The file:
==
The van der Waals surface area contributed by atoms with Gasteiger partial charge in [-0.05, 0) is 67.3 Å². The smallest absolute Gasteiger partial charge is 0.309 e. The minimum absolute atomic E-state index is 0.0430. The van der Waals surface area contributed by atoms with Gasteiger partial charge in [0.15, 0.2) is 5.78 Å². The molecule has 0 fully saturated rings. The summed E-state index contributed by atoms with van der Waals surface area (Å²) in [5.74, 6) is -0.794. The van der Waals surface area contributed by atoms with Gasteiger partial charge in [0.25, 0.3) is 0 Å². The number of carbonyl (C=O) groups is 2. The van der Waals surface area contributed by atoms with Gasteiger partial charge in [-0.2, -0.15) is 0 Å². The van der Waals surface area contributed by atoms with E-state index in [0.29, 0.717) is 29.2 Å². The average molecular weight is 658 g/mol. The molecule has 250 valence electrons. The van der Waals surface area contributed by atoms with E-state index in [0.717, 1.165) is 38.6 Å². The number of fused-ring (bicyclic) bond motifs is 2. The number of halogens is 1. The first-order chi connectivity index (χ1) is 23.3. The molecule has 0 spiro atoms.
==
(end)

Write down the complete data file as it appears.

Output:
The van der Waals surface area contributed by atoms with Gasteiger partial charge in [-0.05, 0) is 67.3 Å². The smallest absolute Gasteiger partial charge is 0.309 e. The minimum absolute atomic E-state index is 0.0430. The van der Waals surface area contributed by atoms with Gasteiger partial charge in [0.15, 0.2) is 5.78 Å². The molecule has 0 fully saturated rings. The summed E-state index contributed by atoms with van der Waals surface area (Å²) in [5.74, 6) is -0.794. The van der Waals surface area contributed by atoms with Gasteiger partial charge in [0.25, 0.3) is 0 Å². The number of carbonyl (C=O) groups is 2. The van der Waals surface area contributed by atoms with Gasteiger partial charge in [-0.2, -0.15) is 0 Å². The van der Waals surface area contributed by atoms with E-state index in [0.29, 0.717) is 29.2 Å². The average molecular weight is 658 g/mol. The molecule has 250 valence electrons. The van der Waals surface area contributed by atoms with E-state index in [0.717, 1.165) is 38.6 Å². The number of fused-ring (bicyclic) bond motifs is 2. The number of halogens is 1. The first-order chi connectivity index (χ1) is 23.3. The molecule has 0 spiro atoms.